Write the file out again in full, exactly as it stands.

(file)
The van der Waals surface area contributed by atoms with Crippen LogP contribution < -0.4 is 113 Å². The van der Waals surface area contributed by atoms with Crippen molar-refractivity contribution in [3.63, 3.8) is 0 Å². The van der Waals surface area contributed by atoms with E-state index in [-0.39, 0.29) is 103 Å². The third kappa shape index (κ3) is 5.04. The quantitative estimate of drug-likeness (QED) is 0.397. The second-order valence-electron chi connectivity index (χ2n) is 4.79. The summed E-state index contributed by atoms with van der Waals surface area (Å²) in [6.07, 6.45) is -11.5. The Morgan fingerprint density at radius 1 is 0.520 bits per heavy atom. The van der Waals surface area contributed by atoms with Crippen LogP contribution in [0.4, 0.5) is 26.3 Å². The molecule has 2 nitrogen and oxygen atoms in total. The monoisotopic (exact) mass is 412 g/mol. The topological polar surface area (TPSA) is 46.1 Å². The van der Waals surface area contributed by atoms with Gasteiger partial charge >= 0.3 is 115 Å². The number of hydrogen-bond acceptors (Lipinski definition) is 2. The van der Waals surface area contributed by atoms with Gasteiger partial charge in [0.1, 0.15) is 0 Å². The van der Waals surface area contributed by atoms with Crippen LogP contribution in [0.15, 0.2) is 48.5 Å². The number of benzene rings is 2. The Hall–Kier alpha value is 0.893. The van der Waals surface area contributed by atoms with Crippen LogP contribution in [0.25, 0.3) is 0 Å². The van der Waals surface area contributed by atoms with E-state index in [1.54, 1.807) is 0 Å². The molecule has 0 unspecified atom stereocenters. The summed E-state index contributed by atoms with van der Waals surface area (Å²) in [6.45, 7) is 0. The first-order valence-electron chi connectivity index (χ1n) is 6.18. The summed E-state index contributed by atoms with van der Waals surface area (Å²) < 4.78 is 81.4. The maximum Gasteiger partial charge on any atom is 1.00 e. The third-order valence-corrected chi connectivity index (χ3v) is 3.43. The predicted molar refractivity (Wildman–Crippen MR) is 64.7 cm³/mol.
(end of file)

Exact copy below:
The van der Waals surface area contributed by atoms with Crippen LogP contribution < -0.4 is 113 Å². The van der Waals surface area contributed by atoms with Crippen molar-refractivity contribution in [3.63, 3.8) is 0 Å². The van der Waals surface area contributed by atoms with E-state index in [-0.39, 0.29) is 103 Å². The third kappa shape index (κ3) is 5.04. The quantitative estimate of drug-likeness (QED) is 0.397. The second-order valence-electron chi connectivity index (χ2n) is 4.79. The summed E-state index contributed by atoms with van der Waals surface area (Å²) in [6.07, 6.45) is -11.5. The Morgan fingerprint density at radius 1 is 0.520 bits per heavy atom. The van der Waals surface area contributed by atoms with Crippen LogP contribution in [0.4, 0.5) is 26.3 Å². The molecule has 2 nitrogen and oxygen atoms in total. The monoisotopic (exact) mass is 412 g/mol. The topological polar surface area (TPSA) is 46.1 Å². The van der Waals surface area contributed by atoms with Gasteiger partial charge >= 0.3 is 115 Å². The number of hydrogen-bond acceptors (Lipinski definition) is 2. The van der Waals surface area contributed by atoms with Gasteiger partial charge in [0.1, 0.15) is 0 Å². The van der Waals surface area contributed by atoms with Crippen LogP contribution in [0.15, 0.2) is 48.5 Å². The number of benzene rings is 2. The Hall–Kier alpha value is 0.893. The van der Waals surface area contributed by atoms with Crippen LogP contribution in [0.25, 0.3) is 0 Å². The van der Waals surface area contributed by atoms with E-state index in [1.54, 1.807) is 0 Å². The molecule has 0 unspecified atom stereocenters. The summed E-state index contributed by atoms with van der Waals surface area (Å²) in [6.45, 7) is 0. The first-order valence-electron chi connectivity index (χ1n) is 6.18. The summed E-state index contributed by atoms with van der Waals surface area (Å²) < 4.78 is 81.4. The maximum Gasteiger partial charge on any atom is 1.00 e. The third-order valence-corrected chi connectivity index (χ3v) is 3.43. The predicted molar refractivity (Wildman–Crippen MR) is 64.7 cm³/mol.